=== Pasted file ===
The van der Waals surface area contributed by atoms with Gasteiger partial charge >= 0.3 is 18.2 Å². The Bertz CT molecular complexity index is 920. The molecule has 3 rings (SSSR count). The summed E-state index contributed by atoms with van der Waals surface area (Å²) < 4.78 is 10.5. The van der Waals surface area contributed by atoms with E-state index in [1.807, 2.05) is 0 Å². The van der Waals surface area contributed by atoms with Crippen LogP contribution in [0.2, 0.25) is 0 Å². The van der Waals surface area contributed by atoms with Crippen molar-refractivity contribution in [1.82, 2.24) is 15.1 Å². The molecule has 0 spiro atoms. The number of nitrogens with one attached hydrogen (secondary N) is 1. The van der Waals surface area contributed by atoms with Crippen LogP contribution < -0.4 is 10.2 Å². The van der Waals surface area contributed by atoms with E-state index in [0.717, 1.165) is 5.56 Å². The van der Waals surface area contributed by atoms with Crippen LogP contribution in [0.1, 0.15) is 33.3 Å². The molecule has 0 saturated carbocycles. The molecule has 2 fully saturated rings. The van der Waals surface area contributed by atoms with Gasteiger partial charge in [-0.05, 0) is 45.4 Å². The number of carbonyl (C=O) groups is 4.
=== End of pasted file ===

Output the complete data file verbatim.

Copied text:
The van der Waals surface area contributed by atoms with Gasteiger partial charge >= 0.3 is 18.2 Å². The Bertz CT molecular complexity index is 920. The molecule has 3 rings (SSSR count). The summed E-state index contributed by atoms with van der Waals surface area (Å²) < 4.78 is 10.5. The van der Waals surface area contributed by atoms with E-state index in [1.807, 2.05) is 0 Å². The van der Waals surface area contributed by atoms with Crippen LogP contribution in [0.2, 0.25) is 0 Å². The van der Waals surface area contributed by atoms with Crippen molar-refractivity contribution in [1.82, 2.24) is 15.1 Å². The molecule has 0 spiro atoms. The number of nitrogens with one attached hydrogen (secondary N) is 1. The van der Waals surface area contributed by atoms with Crippen LogP contribution < -0.4 is 10.2 Å². The van der Waals surface area contributed by atoms with E-state index in [0.717, 1.165) is 5.56 Å². The van der Waals surface area contributed by atoms with Crippen LogP contribution in [0.1, 0.15) is 33.3 Å². The molecule has 0 saturated carbocycles. The molecule has 2 fully saturated rings. The van der Waals surface area contributed by atoms with Gasteiger partial charge in [-0.05, 0) is 45.4 Å². The number of carbonyl (C=O) groups is 4.